So yes, God gives us both our abilities and our disabilities.

Because he doesn’t want any of us thinking we’re indispensable to the work of the kingdom, or that we can do it all on our own. Our disabilities persuade us to work together with those whose abilities match our disabilities.

And so the church functions together as one for the glory of God.

“And because of my chains, most of the brothers and sisters have become confident in the Lord and dare all the more to proclaim the gospel without fear” (Philippians 1:14, NIV).

Lord, help me to be content with both my abilities and my disabilities. Lead me to see that my disabilities can be part of your plan to include others in the vital work of your kingdom. Lord, thank you that you have built the church in such a way that we all need each other to function.

Our Bible reading for Tuesday, September 29, is Zephaniah 1:1 – 3:20, Philippians 1:1-26 and Proverbs 23:29 – 24:4.

Header image based on "There's an Injured Player Down on the Field" by Ron Cogswell, CC By 2.0

Solving World Poverty

What’s the work of the church?

It is firstly to solve the problem of spiritual poverty. This is why Jesus says, “Blessed are the poor in spirit, for theirs is the kingdom of heaven” (Matthew 5:3, NIV).

We have the gospel. As we share the gospel, we share the kingdom of heaven with those around us. And that’s exactly what the apostle Paul and his team loved to do as they reached out to the Gentile people of their day. They were solving world spiritual poverty by giving people Jesus.

When Paul spoke with the pillars of the early church, though, they emphasized that one could not divorce solving spiritual poverty from working to solve physical poverty as well. So these godly men made only one request of Paul as he asked them for their blessing to take the gospel to the Gentiles.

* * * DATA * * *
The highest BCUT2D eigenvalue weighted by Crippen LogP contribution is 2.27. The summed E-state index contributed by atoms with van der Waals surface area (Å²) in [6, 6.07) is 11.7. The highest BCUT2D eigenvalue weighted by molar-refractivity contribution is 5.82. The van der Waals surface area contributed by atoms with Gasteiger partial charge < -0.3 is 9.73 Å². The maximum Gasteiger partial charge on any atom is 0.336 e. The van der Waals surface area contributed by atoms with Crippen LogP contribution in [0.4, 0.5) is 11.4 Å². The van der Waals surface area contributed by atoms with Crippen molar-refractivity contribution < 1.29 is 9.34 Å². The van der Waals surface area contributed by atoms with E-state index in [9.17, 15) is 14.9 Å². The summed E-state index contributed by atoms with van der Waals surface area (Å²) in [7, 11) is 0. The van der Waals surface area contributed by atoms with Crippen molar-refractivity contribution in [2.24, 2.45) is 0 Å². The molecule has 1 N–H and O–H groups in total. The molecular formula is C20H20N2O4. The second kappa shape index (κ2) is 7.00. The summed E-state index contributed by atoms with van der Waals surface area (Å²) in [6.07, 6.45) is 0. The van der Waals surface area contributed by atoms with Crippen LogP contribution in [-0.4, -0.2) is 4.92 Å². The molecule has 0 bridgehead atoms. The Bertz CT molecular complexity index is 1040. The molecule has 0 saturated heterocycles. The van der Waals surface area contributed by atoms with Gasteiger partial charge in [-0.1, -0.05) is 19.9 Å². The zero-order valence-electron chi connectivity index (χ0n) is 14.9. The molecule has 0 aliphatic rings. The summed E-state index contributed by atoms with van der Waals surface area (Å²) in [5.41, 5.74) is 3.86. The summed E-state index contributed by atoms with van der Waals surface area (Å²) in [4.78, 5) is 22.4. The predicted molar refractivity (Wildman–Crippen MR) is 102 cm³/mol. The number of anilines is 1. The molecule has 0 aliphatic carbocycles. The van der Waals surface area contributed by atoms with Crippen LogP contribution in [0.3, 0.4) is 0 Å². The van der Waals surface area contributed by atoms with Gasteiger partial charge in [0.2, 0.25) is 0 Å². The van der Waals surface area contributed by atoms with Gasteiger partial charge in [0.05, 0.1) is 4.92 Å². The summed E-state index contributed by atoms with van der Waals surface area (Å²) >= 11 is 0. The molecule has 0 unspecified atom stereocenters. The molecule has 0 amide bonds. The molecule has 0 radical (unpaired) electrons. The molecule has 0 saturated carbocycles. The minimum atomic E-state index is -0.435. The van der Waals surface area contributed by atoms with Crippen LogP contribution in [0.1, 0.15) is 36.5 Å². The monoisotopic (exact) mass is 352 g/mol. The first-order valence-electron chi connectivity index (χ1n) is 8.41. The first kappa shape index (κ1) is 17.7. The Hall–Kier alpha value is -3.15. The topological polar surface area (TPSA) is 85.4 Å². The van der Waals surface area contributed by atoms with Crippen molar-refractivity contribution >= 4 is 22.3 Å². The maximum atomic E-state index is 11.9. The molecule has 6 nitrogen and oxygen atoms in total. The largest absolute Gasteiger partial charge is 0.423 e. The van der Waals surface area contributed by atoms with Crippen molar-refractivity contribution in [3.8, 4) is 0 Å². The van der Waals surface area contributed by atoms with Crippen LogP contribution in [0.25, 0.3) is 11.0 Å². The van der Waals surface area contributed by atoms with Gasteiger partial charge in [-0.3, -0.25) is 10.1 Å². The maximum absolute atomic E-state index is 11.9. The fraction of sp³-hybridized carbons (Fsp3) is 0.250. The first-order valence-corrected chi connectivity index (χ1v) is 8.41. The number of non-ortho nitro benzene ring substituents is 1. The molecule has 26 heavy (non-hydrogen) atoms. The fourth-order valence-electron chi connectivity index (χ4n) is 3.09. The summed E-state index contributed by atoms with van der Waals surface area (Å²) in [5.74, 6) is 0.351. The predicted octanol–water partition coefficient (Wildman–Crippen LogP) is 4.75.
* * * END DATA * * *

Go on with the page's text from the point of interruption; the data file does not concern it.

“As you teach people about Jesus, and share the beautiful gospel message with them,” they said, “continue to remember the poor. Extend a helping hand not just to the spiritually poor, but to the physically poor as well.”

And Paul’s response was, “That’s the very thing I’m eager to do!”

There’s no question that the first work of the church is to help people know Jesus. We want to be Christ’s ambassadors to share Jesus as the world’s Lord and Savior.

But it’s also clear that God wants us to help people know the love of Jesus. This love of Jesus is the very thing that caused him not only to forgive sins and offer reconciliation and peace with God, but also to assist those who needed his help and healing.

For Jesus, the work of the kingdom was not an either/or choice between the spiritual and the physical. It was a both/and proposition. Clearly, this subsequently became the commitment of the early church as well.

And still today, the work of the church is a both/and proposition. It is solving world poverty — spiritual poverty first, while always remembering to work on the problem of physical poverty as well.

What an amazing privilege! What an awesome responsibility! What an outstanding opportunity!

“On the contrary, they recognized that I had been entrusted with the task of preaching the gospel to the uncircumcised, just as Peter had been to the circumcised. “For God, who was at work in Peter as an apostle to the circumcised, was also at work in me as an apostle to the Gentiles. James, Cephas and John, those esteemed as pillars, gave me and Barnabas the right hand of fellowship when they recognized the grace given to me. They agreed that we should go to the Gentiles, and they to the circumcised. All they asked was that we should continue to remember the poor, the very thing I had been eager to do all along”(Galatians 2:7-10, NIV).

Lord Jesus, thank you for saving me from my spiritual poverty. Thank you for richly and daily providing for me. Give me the same heart for those who struggle with poverty — spiritual or physical — as you have for an entire world struggling with poverty.

Our Bible reading for Tuesday, September 15, is Isaiah 36:1 – 37:38, Galatians 2:1-10 and Psalm 107:23-32.

Header image based on "Poverty: Damaged Child," Oklahoma City, OK, USA, 1936" by Kelly Short, CC By-SA 2.0